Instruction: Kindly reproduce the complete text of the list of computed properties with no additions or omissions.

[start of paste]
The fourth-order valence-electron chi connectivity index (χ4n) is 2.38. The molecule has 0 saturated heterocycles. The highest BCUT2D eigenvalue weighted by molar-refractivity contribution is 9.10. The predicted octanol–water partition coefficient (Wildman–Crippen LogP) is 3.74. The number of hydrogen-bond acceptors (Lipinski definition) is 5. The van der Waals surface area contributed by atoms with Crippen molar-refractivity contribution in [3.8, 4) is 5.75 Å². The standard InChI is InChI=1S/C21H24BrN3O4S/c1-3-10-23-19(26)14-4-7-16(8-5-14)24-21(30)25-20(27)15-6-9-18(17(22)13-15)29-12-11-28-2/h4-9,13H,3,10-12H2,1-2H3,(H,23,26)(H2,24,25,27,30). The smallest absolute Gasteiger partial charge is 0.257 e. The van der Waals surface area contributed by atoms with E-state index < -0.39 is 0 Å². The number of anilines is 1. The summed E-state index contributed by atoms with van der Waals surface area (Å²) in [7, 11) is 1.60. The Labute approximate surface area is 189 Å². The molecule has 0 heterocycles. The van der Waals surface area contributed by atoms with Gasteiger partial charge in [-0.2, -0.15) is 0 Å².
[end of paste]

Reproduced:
The fourth-order valence-electron chi connectivity index (χ4n) is 2.38. The molecule has 0 saturated heterocycles. The highest BCUT2D eigenvalue weighted by molar-refractivity contribution is 9.10. The predicted octanol–water partition coefficient (Wildman–Crippen LogP) is 3.74. The number of hydrogen-bond acceptors (Lipinski definition) is 5. The van der Waals surface area contributed by atoms with Crippen molar-refractivity contribution in [3.8, 4) is 5.75 Å². The standard InChI is InChI=1S/C21H24BrN3O4S/c1-3-10-23-19(26)14-4-7-16(8-5-14)24-21(30)25-20(27)15-6-9-18(17(22)13-15)29-12-11-28-2/h4-9,13H,3,10-12H2,1-2H3,(H,23,26)(H2,24,25,27,30). The smallest absolute Gasteiger partial charge is 0.257 e. The van der Waals surface area contributed by atoms with E-state index < -0.39 is 0 Å². The number of anilines is 1. The summed E-state index contributed by atoms with van der Waals surface area (Å²) in [7, 11) is 1.60. The Labute approximate surface area is 189 Å². The molecule has 0 heterocycles. The van der Waals surface area contributed by atoms with Gasteiger partial charge in [-0.2, -0.15) is 0 Å².